Previous versions of WAVE, as well as other web evaluation tools, generate reports, Rowland said, but they are often difficult to decipher. The WAVE5 beta is much easier to use, because a new sidebar offers a color-coded, icon-laden summary of errors and alerts. With just a few mouse clicks, users can see the details of each error and alert, as well as a documentation box that lists the error, what it means, why it matters and how to fix it. Users can learn more about web accessibility as they are using the WAVE tool.
“WAVE5 not only flags true errors, it shows you what you have, so you can answer the question ‘is that what I intended?’” Galloway said. The real power of WAVE is that it helps developers with a human evaluation, since not all elements can be determined to be accessible or inaccessible with any automated tool.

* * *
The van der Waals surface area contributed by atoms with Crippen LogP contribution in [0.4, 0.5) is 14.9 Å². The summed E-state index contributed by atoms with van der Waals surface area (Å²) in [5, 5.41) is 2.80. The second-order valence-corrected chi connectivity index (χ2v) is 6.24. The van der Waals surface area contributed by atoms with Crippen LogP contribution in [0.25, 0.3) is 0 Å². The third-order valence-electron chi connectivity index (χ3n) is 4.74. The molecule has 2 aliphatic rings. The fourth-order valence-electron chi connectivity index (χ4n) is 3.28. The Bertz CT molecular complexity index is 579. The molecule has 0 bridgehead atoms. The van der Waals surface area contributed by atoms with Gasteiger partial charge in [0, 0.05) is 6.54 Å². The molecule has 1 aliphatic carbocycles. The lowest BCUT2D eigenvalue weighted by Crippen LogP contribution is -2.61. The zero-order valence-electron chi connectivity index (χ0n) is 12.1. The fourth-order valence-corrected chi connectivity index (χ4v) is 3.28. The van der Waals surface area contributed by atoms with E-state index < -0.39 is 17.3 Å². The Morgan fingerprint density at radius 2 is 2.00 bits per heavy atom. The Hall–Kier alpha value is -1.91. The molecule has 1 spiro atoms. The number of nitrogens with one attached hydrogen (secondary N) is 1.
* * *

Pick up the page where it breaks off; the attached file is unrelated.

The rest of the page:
“It gives a lot of information about the overall health of your page,” Rowland said.
To get a better picture of how the tool actually works, go to http://five.wave.webaim.org/ and type a URL into the box. Any large and complex site probably has errors, Galloway said, and the WebAIM team often uses CNN.com to test the tool.
During a recent demonstration of the WAVE5 beta, the CNN home page alone contained more than 50 images that did not include alternative text. A screen reader would simply read, “image.” An accessible web page, however, would include alternative text that a screen reader might read as “image of tidal wave.”
The same CNN page contained 118 alerts indicating, for example, adjacent images with the same alternative text, or “suspicious alternative text.”
WAVE5 also allows developers to see the page’s actual HTML code as they evaluate it.
“There’s a tab at the bottom of the screen that takes you right to the line of code, so (developers) know where the problem is,” Hernandez said.